New York’s Standardized Domestic Incident Report (DIR)
Bob Passonno, Coordinator, Criminal Justice Training Programs at OPDV
History and Background
The Domestic Incident Report (DIR), also known as DCJS Form 3221, is the document that police are required to use for reporting, recording, and investigating all domestic incidents in New York State. The DIR (and accompanying Victim Rights Notice) were established pursuant to New York’s Family Protection Domestic Violence Intervention Act of 1994. The statutory provisions for the standardized report are found in Criminal Procedure Law section 140.10(5) and Executive Law section 837(15).
The form has been revised six times since it was jointly developed by the New York State Police, the NYS Office for the Prevention of Domestic Violence , and the NYS Division of Criminal Justice Services. The current DIR is the 05/2011 revision, although another revision is nearing completion and is expected to be ready for police use later in 2015.
Information Captured by the DIR
The New York State Domestic Incident Report Reference Manual defines domestic incident as “any disturbance, dispute, act of violence (threatened or actual), or report of an offense between members of the same family or household where police intervention occurs.” Other terms used to identify these calls include: “domestics,” “family fights,” or “family disputes.”
When Police Must Complete a DIR
Police must complete a DIR for all domestic incidents, even if their investigation of the incident reveals that no crime or offense was committed, or the incident actually involved a different event than what was originally reported, or if they had completed DIR(s) for prior incident(s) involving the parties.
A Vital Tool for Police
The police often use the DIR to:
- Document response, investigation, and actions taken
- Track course of conduct crimes and guide investigations
- Determine primary aggressor (current and future incidents
- Assist supervisors/administrators with case management and quality control
- Gain insight into the scope of the problem within a jurisdiction
- Enhance coordination with other agencies, including reminding officers to check DIR Repository
- Allow for competent court testimony by officers
- Lessen the risk of liability to the officer and agency
Other Benefits of DIRs
In addition to helping police identify and document domestic incidents, properly completed DIRs can also aid victims, guide police in their investigations and other duties, and assist other allied professionals in their tasks.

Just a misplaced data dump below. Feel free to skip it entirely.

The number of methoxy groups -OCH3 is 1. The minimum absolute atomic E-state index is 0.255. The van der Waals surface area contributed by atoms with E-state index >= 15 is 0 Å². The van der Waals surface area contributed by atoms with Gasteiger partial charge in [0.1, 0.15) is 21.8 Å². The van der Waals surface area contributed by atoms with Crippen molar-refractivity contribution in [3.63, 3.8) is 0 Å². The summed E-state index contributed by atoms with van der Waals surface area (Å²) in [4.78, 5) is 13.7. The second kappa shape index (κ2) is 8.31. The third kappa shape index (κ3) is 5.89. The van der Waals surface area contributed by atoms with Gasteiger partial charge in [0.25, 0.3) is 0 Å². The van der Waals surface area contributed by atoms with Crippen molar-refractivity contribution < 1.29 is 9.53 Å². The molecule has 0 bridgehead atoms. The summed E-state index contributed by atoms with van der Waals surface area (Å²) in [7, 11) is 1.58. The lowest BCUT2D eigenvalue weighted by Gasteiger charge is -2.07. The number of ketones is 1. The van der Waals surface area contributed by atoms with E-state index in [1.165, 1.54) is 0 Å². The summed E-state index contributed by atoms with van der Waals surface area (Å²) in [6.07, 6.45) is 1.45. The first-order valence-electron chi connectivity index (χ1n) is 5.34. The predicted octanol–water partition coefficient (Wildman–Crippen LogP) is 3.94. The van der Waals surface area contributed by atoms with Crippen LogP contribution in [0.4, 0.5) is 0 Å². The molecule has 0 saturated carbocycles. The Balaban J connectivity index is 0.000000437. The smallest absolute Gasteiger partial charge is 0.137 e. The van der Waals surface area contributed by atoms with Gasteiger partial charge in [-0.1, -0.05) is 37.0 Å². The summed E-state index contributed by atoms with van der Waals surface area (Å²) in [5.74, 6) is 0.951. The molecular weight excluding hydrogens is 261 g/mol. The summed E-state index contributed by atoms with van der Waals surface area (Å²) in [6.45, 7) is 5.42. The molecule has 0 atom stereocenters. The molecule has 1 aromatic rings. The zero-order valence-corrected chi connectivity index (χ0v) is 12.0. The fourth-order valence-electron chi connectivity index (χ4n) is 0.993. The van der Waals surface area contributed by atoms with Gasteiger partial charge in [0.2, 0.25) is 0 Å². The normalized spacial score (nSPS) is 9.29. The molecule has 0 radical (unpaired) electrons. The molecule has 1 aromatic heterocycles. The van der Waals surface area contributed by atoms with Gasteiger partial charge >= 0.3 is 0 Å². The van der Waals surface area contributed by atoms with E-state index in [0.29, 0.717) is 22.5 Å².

- Provides immediate documentation victims needed to gain Social Services and compensation
- Provides written information for future reference
- Corroborates victim’s account of what happened
For Allied Professionals:
- Assists prosecutors and judges in accessing related case information
- Provides documentation for all courts, including Family and Supreme Courts
- Provides information for Probation and Parole about possible violation of conditions
- Provides background information for CPS or PSA/APS
Frequently Asked Questions
- What if the victim does not speak English?
Officers should follow their department’s protocol for getting an interpreter. They should not rely on the suspect, family members or others at the scene to translate. There is a space for the interpreter’s name and contact information following the Statement of Allegations/Supporting Deposition on page 2.
- When must officers give a copy of the DIR to the victim?
Executive Law section 837(15) requires officers to give the pink VICTIM COPIES of Pages 1 and 2 and the Victim Rights Notice to the victims immediately after completing the report. If they do not do so, they must write the reason in the space provided at the bottom of page 1.
- How should officers complete page 2?
Executive Law section 837(15) requires designated space on the DIR for recording a victim’s allegations of domestic violence. Such statement of allegations/supporting deposition should contain the exact words of the victim/deponent, whether the officer writes the statement for the person or if the person writes their own statement. Officers should encourage the victim/deponent to reveal any history of abuse by documenting (at the very least) the “last, worst, first” incidents involving the suspect. If the victim chooses not to provide a statement, officers should write victim’s exact words in declining to do so in that space. They should not use words such as “refused” or “uncooperative” unless those were the exact words uttered by the victim in declining the statement.